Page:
The city of Los Angeles will begin requiring most people to provide proof of full COVID-19 vaccination before entering a wide variety of indoor businesses including salons, restaurants, gyms, museums and theaters. 

The law was approved Wednesday by the City Council and will take effect Nov. 4, which officials say should give businesses enough time to figure out how to enforce the law.

Those with medical conditions that do not allow them to be vaccinated, or those with sincerely held religious beliefs that prevent them from being vaccinated, will be allowed to instead show proof of a negative coronavirus test taken within 72 hours.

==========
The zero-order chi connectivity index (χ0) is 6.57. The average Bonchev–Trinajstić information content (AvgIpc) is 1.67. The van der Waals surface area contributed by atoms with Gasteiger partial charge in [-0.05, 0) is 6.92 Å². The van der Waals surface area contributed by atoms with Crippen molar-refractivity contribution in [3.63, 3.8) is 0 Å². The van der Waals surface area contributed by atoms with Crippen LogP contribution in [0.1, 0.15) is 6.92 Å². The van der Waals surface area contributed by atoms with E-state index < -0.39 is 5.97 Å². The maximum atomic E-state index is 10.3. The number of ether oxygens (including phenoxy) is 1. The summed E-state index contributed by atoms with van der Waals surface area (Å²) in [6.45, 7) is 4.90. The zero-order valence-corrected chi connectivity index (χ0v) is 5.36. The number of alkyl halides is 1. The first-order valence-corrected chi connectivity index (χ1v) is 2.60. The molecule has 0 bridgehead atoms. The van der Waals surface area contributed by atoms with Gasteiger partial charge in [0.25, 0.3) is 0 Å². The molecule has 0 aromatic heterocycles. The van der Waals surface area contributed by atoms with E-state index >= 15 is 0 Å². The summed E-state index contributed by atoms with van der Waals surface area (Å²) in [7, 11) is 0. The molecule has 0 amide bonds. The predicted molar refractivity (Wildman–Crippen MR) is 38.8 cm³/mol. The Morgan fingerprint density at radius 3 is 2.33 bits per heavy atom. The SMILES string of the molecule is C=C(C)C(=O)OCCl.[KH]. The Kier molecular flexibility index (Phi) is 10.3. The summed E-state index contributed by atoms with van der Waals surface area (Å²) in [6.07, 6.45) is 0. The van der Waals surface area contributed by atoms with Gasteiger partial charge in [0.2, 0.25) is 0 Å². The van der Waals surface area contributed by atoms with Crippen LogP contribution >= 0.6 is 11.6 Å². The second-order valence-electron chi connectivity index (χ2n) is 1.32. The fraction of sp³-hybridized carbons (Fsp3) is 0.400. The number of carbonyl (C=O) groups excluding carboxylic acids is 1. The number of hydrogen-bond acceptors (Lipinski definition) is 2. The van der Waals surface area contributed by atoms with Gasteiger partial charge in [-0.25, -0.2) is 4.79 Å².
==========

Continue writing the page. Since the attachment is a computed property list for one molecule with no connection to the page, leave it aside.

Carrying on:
Some businesses in L.A. have already begun asking for proof of vaccine, and in the state, health care worker vaccine requirements have helped increase vaccination rates at major health systems. 

California  has one of the country’s lowest case rates for the novel virus, coupled with some of the strictest rules. An estimated 70% of California residents aged 12 and older are fully vaccinated.

Last week, Gov. Gavin Newsom, a Democrat, announced that all school children will soon be required to be vaccinated – the first requirement of its sort in the nation. 

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